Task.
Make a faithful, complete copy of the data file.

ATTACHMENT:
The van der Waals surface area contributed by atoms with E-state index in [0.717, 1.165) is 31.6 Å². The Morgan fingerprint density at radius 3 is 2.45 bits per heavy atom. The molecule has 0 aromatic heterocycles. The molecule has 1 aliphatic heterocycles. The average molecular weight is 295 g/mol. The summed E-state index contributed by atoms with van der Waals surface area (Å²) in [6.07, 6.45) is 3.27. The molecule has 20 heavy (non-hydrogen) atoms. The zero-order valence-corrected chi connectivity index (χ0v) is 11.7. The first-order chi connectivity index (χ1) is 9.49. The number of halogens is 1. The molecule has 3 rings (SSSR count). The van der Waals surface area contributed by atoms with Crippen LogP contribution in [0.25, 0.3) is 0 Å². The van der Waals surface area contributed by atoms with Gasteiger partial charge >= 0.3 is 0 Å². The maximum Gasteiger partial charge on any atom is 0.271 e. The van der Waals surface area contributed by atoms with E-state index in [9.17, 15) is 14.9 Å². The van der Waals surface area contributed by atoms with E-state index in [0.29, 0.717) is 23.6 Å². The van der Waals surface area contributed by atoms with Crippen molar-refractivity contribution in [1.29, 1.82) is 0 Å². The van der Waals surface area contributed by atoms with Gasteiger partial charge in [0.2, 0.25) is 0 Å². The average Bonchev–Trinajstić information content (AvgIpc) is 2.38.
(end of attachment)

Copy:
The van der Waals surface area contributed by atoms with E-state index in [0.717, 1.165) is 31.6 Å². The Morgan fingerprint density at radius 3 is 2.45 bits per heavy atom. The molecule has 0 aromatic heterocycles. The molecule has 1 aliphatic heterocycles. The average molecular weight is 295 g/mol. The summed E-state index contributed by atoms with van der Waals surface area (Å²) in [6.07, 6.45) is 3.27. The molecule has 20 heavy (non-hydrogen) atoms. The zero-order valence-corrected chi connectivity index (χ0v) is 11.7. The first-order chi connectivity index (χ1) is 9.49. The number of halogens is 1. The molecule has 3 rings (SSSR count). The van der Waals surface area contributed by atoms with Crippen LogP contribution in [0.25, 0.3) is 0 Å². The van der Waals surface area contributed by atoms with Gasteiger partial charge >= 0.3 is 0 Å². The maximum Gasteiger partial charge on any atom is 0.271 e. The van der Waals surface area contributed by atoms with E-state index in [9.17, 15) is 14.9 Å². The van der Waals surface area contributed by atoms with E-state index in [0.29, 0.717) is 23.6 Å². The van der Waals surface area contributed by atoms with Crippen molar-refractivity contribution in [1.29, 1.82) is 0 Å². The van der Waals surface area contributed by atoms with Gasteiger partial charge in [0.2, 0.25) is 0 Å². The average Bonchev–Trinajstić information content (AvgIpc) is 2.38.